Hollywood Gothique
Interactive Plays & Immersive Experiences

Urban Death: Tour of Terror – Halloween 2014 review

A screaming ghost from the Urban Death: Tour of Terror. Photo by Donna Kane.

The Urban Death Haunted Theatre terrified visitors like no other Halloween haunt in 2013. Can they repeat the magic this year? Read on to find out – if you dare!

Unique. Depraved. Disturbing.

These are words that come to mind while experiencing Urban Death: Tour of Terror at Zombie Joe’s Underground Theatre in North Hollywood. It is easily one of the most horrifying and visceral Halloween attractions in Los Angeles, yet it is not an “extreme haunt,” achieving cheap thrills by actually touching and even physically abusing its audience. Urban Death: Tour of Terror reaches out through the darkness and caresses viewers on deeper, psychological level. No visible bruises will be apparent as you leave the theatre, but the mental scars will linger as you head home, haunting your dreams that night – and perhaps forever.

In case you missed our Urban Death Haunted Theatre Review for Halloween 2013, you should know that the event is part haunted maze and part stage presentation. The template remains the same for this season, but with one or two minor exceptions, the vignettes and characters are totally different, creating an entirely new haunt-experience in the same style.

The Maze – There and Back

Upon arrival, you check in and receive a modified flashlight, which emits only a pinpoint of light. Entering the theatre in groups of two or three, you squeeze through narrow corridors (actually black plastic) and encounter uncanny visions, which can never be glimpsed fully; disconnected details flash on your retinas as you wave your puny electric torch back and forth in the darkness, trying to figure out exactly what manner of thing is in your way. Consider yourself lucky that your sense are spared the full realization.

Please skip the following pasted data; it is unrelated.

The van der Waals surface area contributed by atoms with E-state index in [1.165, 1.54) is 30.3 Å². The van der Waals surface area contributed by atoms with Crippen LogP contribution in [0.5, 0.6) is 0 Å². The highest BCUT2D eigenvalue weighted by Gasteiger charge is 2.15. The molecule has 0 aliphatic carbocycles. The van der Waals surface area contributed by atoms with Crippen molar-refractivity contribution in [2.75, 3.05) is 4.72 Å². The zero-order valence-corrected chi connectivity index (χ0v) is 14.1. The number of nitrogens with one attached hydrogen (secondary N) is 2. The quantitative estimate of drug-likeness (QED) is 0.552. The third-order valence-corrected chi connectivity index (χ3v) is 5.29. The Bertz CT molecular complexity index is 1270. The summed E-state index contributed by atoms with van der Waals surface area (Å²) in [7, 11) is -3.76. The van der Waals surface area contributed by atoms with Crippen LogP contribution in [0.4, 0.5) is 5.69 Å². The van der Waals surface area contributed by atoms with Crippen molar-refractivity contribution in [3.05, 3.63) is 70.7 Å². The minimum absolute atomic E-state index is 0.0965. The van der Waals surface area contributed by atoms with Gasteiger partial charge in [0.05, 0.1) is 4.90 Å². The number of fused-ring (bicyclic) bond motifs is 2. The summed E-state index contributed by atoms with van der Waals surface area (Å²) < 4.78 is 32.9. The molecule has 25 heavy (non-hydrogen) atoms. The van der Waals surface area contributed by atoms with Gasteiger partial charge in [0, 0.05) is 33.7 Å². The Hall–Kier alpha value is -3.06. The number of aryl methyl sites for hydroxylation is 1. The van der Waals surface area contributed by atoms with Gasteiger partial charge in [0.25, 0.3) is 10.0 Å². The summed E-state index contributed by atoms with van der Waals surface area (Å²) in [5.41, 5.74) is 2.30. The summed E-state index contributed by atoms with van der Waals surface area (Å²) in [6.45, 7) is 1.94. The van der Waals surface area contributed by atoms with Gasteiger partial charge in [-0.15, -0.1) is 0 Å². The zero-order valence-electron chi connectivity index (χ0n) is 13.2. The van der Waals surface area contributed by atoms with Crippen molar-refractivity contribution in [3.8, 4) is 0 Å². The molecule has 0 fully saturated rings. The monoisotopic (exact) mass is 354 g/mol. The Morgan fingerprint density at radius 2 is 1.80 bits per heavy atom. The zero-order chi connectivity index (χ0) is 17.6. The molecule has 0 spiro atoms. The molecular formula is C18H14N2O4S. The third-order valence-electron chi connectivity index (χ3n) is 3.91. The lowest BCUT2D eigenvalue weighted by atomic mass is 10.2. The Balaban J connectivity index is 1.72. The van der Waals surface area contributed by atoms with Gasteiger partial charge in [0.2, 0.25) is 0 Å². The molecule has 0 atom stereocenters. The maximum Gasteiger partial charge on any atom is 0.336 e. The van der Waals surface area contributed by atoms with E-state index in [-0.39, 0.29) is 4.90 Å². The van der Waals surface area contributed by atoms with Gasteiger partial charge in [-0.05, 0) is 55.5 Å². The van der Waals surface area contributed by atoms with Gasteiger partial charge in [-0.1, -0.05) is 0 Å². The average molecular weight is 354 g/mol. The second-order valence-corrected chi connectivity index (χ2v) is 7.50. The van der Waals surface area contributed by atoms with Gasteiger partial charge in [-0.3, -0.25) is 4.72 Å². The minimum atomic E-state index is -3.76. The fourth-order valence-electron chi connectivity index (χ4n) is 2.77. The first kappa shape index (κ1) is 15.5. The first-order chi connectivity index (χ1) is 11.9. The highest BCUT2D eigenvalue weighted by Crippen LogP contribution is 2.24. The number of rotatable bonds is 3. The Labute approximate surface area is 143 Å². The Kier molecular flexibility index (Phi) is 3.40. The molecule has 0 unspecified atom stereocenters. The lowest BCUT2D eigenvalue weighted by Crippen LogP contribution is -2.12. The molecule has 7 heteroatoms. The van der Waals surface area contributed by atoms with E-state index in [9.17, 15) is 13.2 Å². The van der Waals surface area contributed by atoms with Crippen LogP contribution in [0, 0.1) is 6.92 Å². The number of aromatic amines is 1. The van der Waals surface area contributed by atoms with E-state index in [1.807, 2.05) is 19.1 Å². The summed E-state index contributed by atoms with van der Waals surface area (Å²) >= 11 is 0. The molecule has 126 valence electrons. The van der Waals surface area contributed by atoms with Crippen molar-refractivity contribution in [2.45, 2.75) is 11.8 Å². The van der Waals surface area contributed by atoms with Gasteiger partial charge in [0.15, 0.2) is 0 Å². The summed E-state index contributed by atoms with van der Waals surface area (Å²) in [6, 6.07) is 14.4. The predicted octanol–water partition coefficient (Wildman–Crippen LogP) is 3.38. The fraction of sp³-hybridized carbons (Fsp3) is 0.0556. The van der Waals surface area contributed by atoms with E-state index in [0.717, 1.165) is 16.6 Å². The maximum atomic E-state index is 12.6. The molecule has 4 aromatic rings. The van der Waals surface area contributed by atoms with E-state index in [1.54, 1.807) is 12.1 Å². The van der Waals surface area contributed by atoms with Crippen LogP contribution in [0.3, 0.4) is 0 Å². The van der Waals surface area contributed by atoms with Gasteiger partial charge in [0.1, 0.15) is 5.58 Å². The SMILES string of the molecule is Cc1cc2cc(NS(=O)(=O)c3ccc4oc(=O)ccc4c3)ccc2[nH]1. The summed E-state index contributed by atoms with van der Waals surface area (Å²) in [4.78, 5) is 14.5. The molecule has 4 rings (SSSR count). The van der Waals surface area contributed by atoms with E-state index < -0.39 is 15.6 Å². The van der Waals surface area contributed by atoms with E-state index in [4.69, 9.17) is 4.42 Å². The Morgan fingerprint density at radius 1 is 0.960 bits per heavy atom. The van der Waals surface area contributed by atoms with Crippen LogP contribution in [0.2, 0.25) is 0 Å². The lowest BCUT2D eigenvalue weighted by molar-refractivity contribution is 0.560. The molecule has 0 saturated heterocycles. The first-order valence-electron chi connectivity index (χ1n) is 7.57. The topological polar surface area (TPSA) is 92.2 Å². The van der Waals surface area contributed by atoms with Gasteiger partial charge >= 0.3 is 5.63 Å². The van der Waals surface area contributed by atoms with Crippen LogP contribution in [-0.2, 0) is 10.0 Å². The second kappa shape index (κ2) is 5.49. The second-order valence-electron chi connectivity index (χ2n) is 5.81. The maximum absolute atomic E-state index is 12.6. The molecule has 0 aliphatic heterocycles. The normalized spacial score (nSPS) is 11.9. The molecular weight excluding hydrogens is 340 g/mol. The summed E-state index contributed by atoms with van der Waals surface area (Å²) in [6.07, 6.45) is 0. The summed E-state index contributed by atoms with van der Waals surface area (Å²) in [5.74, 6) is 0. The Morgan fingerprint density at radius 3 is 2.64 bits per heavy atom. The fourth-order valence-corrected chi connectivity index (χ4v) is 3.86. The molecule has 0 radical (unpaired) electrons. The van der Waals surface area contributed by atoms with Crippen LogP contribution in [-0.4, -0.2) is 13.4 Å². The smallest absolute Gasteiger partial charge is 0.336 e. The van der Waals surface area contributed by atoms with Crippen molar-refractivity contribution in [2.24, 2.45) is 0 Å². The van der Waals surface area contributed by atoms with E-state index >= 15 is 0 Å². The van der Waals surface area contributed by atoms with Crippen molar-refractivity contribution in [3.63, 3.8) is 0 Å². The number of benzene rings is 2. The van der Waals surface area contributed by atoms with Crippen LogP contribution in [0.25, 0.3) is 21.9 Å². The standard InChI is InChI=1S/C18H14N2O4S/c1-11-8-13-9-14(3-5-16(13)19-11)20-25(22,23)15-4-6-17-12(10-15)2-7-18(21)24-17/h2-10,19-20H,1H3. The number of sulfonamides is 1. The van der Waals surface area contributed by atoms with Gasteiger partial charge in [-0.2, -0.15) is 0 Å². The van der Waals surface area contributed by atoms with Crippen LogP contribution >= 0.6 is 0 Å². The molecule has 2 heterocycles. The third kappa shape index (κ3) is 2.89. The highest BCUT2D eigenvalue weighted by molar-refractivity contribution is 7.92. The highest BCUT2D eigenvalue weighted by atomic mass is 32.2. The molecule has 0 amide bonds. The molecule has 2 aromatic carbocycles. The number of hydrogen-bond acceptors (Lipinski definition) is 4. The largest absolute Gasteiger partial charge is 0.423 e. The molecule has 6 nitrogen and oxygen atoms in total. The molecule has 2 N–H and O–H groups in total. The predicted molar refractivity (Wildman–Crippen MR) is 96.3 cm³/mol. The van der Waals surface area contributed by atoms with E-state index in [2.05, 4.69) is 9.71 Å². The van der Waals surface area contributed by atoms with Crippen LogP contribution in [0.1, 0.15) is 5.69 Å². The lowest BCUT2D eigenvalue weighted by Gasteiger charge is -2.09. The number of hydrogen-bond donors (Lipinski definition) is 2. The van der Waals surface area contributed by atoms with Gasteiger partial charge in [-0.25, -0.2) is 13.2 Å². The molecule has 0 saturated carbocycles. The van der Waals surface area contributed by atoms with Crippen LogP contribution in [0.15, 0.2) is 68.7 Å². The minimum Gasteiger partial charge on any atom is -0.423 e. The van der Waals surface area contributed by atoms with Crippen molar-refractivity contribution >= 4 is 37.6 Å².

After the stage show, you will return via the same brief pathway, which seem entirely different when you are moving in the opposite direction. New and different terrors await you, or so it seems – it’s hard to be sure in the enveloping blackness . The only certainty is that familiarity with the route provides no psychological security; you are just as vulnerable as you were before – perhaps more so, because now that you have had a hint of what lies waiting for you, you will imagine eve worse horrors in your mind than exist in the maze.

Many are the Halloween haunts we have seen over the past ten years that pretend to create suspense with shadows and empty corridors: the theory is that anticipation builds as you move through the spaces, wary of what lies around the next corner; more often than not, however, the emotion generated is boredom as you wait for something to happen. Urban Death: Tour of Terror is the only maze we know in which darkness seems filled with unseen terrors surrounding you on all sides, regardless of what is actually lurking near you. With maniacal laughter and shrieks assaulting your eardrums – not to mention your own screams – it is impossible to know whether the ghoul spotlighted by your tiny flashlight beam is the only thing you need to fear. The very air seems alive with fear, and the only escape is to head for the exit as fast as you can stumble.

The Stage Show